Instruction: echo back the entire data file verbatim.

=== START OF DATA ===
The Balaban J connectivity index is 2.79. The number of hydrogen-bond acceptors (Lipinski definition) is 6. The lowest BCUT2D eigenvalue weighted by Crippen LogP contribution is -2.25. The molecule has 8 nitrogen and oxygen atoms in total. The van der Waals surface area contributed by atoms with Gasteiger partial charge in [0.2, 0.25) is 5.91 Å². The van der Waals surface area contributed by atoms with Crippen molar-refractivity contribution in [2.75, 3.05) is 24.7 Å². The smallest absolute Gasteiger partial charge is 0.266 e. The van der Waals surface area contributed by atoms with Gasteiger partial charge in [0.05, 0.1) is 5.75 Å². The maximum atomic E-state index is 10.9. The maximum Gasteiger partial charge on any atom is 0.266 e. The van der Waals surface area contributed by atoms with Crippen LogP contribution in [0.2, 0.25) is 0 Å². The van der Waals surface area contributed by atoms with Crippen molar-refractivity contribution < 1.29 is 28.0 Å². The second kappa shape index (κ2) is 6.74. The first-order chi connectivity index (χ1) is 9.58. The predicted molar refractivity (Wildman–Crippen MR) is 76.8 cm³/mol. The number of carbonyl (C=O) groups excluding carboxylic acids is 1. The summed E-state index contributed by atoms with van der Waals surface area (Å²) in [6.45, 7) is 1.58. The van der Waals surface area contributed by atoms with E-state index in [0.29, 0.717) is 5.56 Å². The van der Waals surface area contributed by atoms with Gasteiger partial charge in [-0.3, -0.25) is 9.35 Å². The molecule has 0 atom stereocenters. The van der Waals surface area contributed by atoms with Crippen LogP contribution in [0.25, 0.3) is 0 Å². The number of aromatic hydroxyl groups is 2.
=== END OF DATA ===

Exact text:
The Balaban J connectivity index is 2.79. The number of hydrogen-bond acceptors (Lipinski definition) is 6. The lowest BCUT2D eigenvalue weighted by Crippen LogP contribution is -2.25. The molecule has 8 nitrogen and oxygen atoms in total. The van der Waals surface area contributed by atoms with Gasteiger partial charge in [0.2, 0.25) is 5.91 Å². The van der Waals surface area contributed by atoms with Crippen molar-refractivity contribution in [2.75, 3.05) is 24.7 Å². The smallest absolute Gasteiger partial charge is 0.266 e. The van der Waals surface area contributed by atoms with Gasteiger partial charge in [0.05, 0.1) is 5.75 Å². The maximum atomic E-state index is 10.9. The maximum Gasteiger partial charge on any atom is 0.266 e. The van der Waals surface area contributed by atoms with Crippen LogP contribution in [0.2, 0.25) is 0 Å². The van der Waals surface area contributed by atoms with Crippen molar-refractivity contribution < 1.29 is 28.0 Å². The second kappa shape index (κ2) is 6.74. The first-order chi connectivity index (χ1) is 9.58. The predicted molar refractivity (Wildman–Crippen MR) is 76.8 cm³/mol. The number of carbonyl (C=O) groups excluding carboxylic acids is 1. The summed E-state index contributed by atoms with van der Waals surface area (Å²) in [6.45, 7) is 1.58. The van der Waals surface area contributed by atoms with E-state index in [0.29, 0.717) is 5.56 Å². The van der Waals surface area contributed by atoms with Gasteiger partial charge in [-0.3, -0.25) is 9.35 Å². The molecule has 0 atom stereocenters. The van der Waals surface area contributed by atoms with Crippen LogP contribution in [0.25, 0.3) is 0 Å². The number of aromatic hydroxyl groups is 2.